Rottnest may be WA's biggest star, but there are many more islands to discover.
When you think of an island escape off the coast of Western Australia, Rottnest naturally comes to mind, but with almost double the number of islands of Queensland, Australia's vast western coast tops the sea charts in terms of diverse marine getaways. Here are six of the state's best.
Dirk Hartog Island
For history, conservation and health: WA's largest island is also a historic heavyweight. Traditional home of the Malgana people, Wirruwana saw the landing of the first Europeans to Australia in 1616 when Captain Dirk Hartog and crew disembarked at Cape Inscription.
Located within the Shark Bay World Heritage Area, Dirk Hartog Island is also a sanctuary for endangered wildlife. The National Park's Return to 1616 project is restoring flora and fauna to the way it was before European settlement, with rare native animals like dibblers and rufous hare-wallabies, returning in healthy numbers.
Human health is important here, too, with the island's sole residents - the Wardle family - hosting quarterly wellness retreats at their eco lodge home. With daily yoga, massage, excursions and nutritious cooking classes, the retreat also offers meditation sessions at the country's most westerly point, while taking in "Australia's last sunset".
For gourmet delights: Made up of 122 islands and coral reefs, the Houtman Abrolhos Islands, 60 kilometres off the coast of Geraldton, is known for its fishing and pearling industries, and with a multitude of marine life and historic ship wrecks such as the Batavia, it's also a top diving destination.
Geraldton's popular Shore Leave festival will return in April, too, with its Abrolhos Long Table Lunch on East Wallabi Island, helmed by chef Scott Bridger. The annual event on April 26 will feature sustainably sourced Western rock lobster and Abrolhos octopus. Alternatively, for a longer taste of the islands, join cruise operator Eco Abrolhos' five-day Abrolhos Islands Cruise.
Best seen from above with scenic flight operator, Goldfields Air Services, salty Lake Hillier is Middle Island's main draw, with its striking bubblegum-pink hues, while the island's murkier claim to fame is its reputation as the hideout of Australia's first known pirate, Black Jack Anderson and his murderous bunch of thieves in the early 1800s - the archaeological evidence of which is believed to rest in a limestone cave on the island.
For the eco-tourism experience: Also located within the Recherche Archipelago, Woody Island, just 15 kilometres off the coast of Esperance is a nature lover's paradise, with skinny-dipping bays, scenic summits and underwater gardens to explore.
With a range of excellent walking and snorkelling trails, there's plenty of opportunity to lose yourself in the landscape. An abundance of birdlife on the island will have twitchers spotting the likes of brush bronzewings and red-eared firetails, while wildflower enthusiasts will enjoy strolling in spring among the colour-popping flora.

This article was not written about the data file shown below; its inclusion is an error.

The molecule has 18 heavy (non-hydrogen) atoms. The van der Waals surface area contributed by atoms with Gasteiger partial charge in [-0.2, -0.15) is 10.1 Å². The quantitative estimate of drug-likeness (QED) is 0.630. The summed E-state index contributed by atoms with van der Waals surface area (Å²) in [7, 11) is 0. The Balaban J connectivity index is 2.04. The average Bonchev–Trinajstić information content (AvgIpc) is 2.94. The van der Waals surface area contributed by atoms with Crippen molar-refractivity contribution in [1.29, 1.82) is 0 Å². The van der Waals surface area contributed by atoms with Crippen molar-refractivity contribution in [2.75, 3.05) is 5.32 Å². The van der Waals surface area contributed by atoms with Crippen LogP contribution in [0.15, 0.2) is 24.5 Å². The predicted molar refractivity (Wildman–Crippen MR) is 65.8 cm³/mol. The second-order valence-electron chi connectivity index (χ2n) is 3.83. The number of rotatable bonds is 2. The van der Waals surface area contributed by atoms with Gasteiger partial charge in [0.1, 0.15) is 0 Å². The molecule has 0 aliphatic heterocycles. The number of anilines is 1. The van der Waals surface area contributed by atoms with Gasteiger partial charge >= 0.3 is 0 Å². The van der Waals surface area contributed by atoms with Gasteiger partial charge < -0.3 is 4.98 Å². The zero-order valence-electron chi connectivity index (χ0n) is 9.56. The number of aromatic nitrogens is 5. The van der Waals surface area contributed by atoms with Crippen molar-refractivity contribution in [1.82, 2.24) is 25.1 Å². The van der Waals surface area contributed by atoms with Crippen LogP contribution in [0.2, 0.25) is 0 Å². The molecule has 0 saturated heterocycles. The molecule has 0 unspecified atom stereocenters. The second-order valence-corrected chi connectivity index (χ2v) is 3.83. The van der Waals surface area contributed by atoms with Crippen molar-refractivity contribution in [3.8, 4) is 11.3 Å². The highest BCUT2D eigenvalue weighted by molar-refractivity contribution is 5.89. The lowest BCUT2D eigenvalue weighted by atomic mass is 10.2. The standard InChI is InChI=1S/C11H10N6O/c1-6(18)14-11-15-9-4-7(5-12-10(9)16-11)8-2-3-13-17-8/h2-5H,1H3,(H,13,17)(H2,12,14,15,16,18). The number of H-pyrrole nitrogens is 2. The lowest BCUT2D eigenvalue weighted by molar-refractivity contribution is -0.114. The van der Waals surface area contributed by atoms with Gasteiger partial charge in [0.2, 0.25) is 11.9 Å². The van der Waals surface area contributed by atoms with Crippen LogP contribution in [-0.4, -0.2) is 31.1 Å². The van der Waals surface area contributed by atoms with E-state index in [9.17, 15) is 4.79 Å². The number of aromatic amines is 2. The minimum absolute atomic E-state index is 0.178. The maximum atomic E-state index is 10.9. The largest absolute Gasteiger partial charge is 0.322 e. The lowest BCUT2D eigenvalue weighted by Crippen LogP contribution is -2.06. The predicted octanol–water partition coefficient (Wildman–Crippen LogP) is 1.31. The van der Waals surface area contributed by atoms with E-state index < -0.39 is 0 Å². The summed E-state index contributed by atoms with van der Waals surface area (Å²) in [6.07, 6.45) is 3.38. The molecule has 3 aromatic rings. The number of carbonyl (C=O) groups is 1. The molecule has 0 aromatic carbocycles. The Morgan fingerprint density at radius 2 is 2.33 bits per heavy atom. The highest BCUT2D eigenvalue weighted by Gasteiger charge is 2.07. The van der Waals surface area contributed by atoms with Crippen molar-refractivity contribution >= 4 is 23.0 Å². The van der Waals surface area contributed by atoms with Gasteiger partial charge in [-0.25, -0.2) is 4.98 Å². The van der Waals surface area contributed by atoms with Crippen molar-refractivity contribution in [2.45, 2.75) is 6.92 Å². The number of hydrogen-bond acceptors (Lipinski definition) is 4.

For day tours that include a guided walk and morning tea overlooking Shearwater Bay at Woody Island's Visitor Centre, catch the ferry from Esperance's Taylor Street Jetty. Alternatively, Woody Island Eco Tours also offers basic camping, safari huts or fully furnished luxury style tents for those who want to treat themselves to a more immersive stay. Sit back on your deck and watch dolphins frolic in the bay below or white-bellied sea eagles circle the sky above.
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For marine diversity and ancient art: Rivalling the Great Barrier Reef in terms of marine biodiversity, Dampier Archipelago in the Pilbara region of WA's north-west is home to more than 650 species of fish, coral reefs, sponges and marine animals including dugongs, dolphins, turtles and whales.
Made up of more than 40 islands, including 25 that are reserves, the area might be popular for boating, fishing and diving but it's also where you'll find the largest and oldest outdoor art gallery in the world.
The ancient petroglyphs of Murujuga National Park - some up to 50,000 years old - depict sacred images, island wildlife and the arrival of European tall ships. Culturally significant to traditional custodians, the Ngarluma and Yindjibarndi people, Murujuga's rock art is an unprotected national treasure that's currently awaiting approval for a place on the UN's World Heritage List.
To combine the best of both, join Exmouth Adventure Co on its newly launched five-day sea kayak expedition.
For Indigenous culture: With rich cultural ties to Sunday Island and the network of islands at the entrance of King Sound at the south-western end of the Buccaneer Archipelago, the Bardi Jawi people are the traditional owners of this stunning section of West Kimberley coastline.
Located 200 kilometres north of Broome, Borrgoron (Cygnet Bay) is the starting point for an island-hopping adventure with WAITOC Board member and Top Tour Guide winner at the 2023 Australian Top Tourism Town Awards, Rosanna Angus.
The operator of Oolin Sunday Island Cultural Tours, Rosanna is a Jawi woman. Her Journey of the Tide Drifters tour retraces the Bardi Jawi people's tidal travels from Bardi Country on the mainland to the islands of Middle Passage and Sunday Island that make up Jawi Country.
Telling stories connected to the land, sharing history and explaining cultural practices, Rosanna takes you through the tidal currents and remote beaches of the marine reserve to explain how the saltwater people have lived and hunted for millennia.
Pictures: Tourism Western Australia; Tourism Australia; Australia's Coral Coast